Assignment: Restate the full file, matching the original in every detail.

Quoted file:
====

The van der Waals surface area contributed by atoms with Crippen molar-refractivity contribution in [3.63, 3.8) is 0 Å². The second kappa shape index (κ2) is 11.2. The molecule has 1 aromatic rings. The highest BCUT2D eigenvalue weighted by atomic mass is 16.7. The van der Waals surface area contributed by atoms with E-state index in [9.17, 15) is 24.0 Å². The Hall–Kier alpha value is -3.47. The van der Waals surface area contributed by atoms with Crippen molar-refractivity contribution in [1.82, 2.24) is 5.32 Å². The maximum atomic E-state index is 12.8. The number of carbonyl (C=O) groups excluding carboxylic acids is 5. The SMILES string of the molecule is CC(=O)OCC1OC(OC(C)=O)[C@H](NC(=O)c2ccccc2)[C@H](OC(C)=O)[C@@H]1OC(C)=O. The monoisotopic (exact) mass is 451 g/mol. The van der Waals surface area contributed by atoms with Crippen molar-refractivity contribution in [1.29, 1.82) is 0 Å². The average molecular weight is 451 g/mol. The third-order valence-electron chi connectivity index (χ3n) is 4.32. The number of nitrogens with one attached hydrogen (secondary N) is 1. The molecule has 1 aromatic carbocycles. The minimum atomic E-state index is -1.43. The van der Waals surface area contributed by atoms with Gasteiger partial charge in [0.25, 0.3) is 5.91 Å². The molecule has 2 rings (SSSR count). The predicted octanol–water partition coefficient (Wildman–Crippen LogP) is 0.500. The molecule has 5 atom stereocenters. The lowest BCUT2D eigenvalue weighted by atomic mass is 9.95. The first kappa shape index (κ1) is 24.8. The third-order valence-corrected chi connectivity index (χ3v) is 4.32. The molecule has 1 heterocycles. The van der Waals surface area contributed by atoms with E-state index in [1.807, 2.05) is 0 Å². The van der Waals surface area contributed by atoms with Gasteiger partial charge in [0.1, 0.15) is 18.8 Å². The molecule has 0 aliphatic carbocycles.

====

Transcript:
The van der Waals surface area contributed by atoms with Crippen molar-refractivity contribution in [3.63, 3.8) is 0 Å². The second kappa shape index (κ2) is 11.2. The molecule has 1 aromatic rings. The highest BCUT2D eigenvalue weighted by atomic mass is 16.7. The van der Waals surface area contributed by atoms with E-state index in [9.17, 15) is 24.0 Å². The Hall–Kier alpha value is -3.47. The van der Waals surface area contributed by atoms with Crippen molar-refractivity contribution in [1.82, 2.24) is 5.32 Å². The maximum atomic E-state index is 12.8. The number of carbonyl (C=O) groups excluding carboxylic acids is 5. The SMILES string of the molecule is CC(=O)OCC1OC(OC(C)=O)[C@H](NC(=O)c2ccccc2)[C@H](OC(C)=O)[C@@H]1OC(C)=O. The monoisotopic (exact) mass is 451 g/mol. The van der Waals surface area contributed by atoms with Crippen molar-refractivity contribution in [1.29, 1.82) is 0 Å². The average molecular weight is 451 g/mol. The third-order valence-electron chi connectivity index (χ3n) is 4.32. The number of nitrogens with one attached hydrogen (secondary N) is 1. The molecule has 1 aromatic carbocycles. The minimum atomic E-state index is -1.43. The van der Waals surface area contributed by atoms with Gasteiger partial charge in [0.25, 0.3) is 5.91 Å². The molecule has 2 rings (SSSR count). The predicted octanol–water partition coefficient (Wildman–Crippen LogP) is 0.500. The molecule has 5 atom stereocenters. The lowest BCUT2D eigenvalue weighted by atomic mass is 9.95. The first kappa shape index (κ1) is 24.8. The third-order valence-corrected chi connectivity index (χ3v) is 4.32. The molecule has 1 heterocycles. The van der Waals surface area contributed by atoms with E-state index in [1.807, 2.05) is 0 Å². The van der Waals surface area contributed by atoms with Gasteiger partial charge in [0.1, 0.15) is 18.8 Å². The molecule has 0 aliphatic carbocycles.